Then, in 1988, a year prior to the fall of the Berlin Wall, in testimony before Congress, NASA scientist James Hansen issued a far more alarming warning: human activity, particularly the burning of fossil fuels, was inducing profound changes in the global climate with potentially catastrophic consequences. (Of course, a prestigious scientific advisory committee had offered just such a warning to President Lyndon Johnson more than two decades earlier, predicting the early twenty-first-century effects of climate change, to no effect whatsoever.)
To put it mildly, President Bush and other members of the political establishment did not welcome Hansen’s analysis. After all, to take him seriously meant admitting to the necessity of modifying a way of life centered on self-indulgence, rather than self-restraint. At some level, perpetuating the American penchant for material consumption and personal mobility had described the ultimate purpose of the Cold War. Bush could no more tell Americans to settle for less than he could imagine a world order in which the United States no longer occupied “the center of a widening circle of freedom.”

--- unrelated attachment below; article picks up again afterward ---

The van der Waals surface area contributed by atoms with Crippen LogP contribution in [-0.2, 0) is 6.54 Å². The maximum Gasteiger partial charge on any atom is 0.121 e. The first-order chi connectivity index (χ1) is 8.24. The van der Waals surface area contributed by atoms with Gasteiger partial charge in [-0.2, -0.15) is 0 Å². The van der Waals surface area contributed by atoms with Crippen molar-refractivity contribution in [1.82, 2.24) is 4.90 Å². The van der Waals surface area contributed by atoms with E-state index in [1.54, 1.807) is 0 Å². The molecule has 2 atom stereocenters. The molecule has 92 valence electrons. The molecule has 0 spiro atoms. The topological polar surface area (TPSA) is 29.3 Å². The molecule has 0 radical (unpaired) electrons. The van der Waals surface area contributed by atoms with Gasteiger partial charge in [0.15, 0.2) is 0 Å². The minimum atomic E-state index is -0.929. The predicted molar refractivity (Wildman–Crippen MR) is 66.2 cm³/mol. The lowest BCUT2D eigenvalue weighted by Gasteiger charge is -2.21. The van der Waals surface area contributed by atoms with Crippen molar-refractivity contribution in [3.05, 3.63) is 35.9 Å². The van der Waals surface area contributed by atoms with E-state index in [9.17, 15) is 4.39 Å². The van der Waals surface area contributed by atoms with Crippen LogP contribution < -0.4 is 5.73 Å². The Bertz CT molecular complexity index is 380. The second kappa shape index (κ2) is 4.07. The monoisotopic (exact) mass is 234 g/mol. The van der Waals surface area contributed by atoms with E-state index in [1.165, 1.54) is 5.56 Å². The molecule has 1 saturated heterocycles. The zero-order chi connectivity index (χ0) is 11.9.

Some things were sacrosanct. As he put it on another occasion, “The American way of life is not up for negotiations. Period.”
So while President Bush was not an outright climate-change denier, he temporized. Talk took precedence over action. He thereby set a pattern to which his successors would adhere, at least until the Trump years. To thwart communism during the Cold War, Americans might have been willing to “pay any price, bear any burden.” Not so when it came to climate change. The Cold War itself had seemingly exhausted the nation’s capacity for collective sacrifice. So, on several fronts, the assault on nature continues and is even gaining greater momentum.
In sum, from our present vantage point, it becomes apparent that the “Revolution of ‘89” did not initiate a new era of history. At most, the events of that year fostered various unhelpful illusions that impeded our capacity to recognize and respond to the forces of change that actually matter.
Restoring the American compass to working order won’t occur until we recognize those illusions for what they are. Step one might be to revise what “this idea called America” truly signifies.
Andrew Bacevich, a TomDispatch regular, is president of the Quincy Institute of Responsible Statecraft. His new book The Age of Illusions: How America Squandered Its Cold War Victory has just been published.
Follow TomDispatch on Twitter and join us on Facebook. Check out the newest Dispatch Books, John Feffer’s new dystopian novel (the second in the Splinterlands series) Frostlands, Beverly Gologorsky's novel Every Body Has a Story, and Tom Engelhardt's A Nation Unmade by War, as well as Alfred McCoy's In the Shadows of the American Century: The Rise and Decline of U.S. Global Power and John Dower's The Violent American Century: War and Terror Since World War II.
Copyright 2020 Andrew Bacevich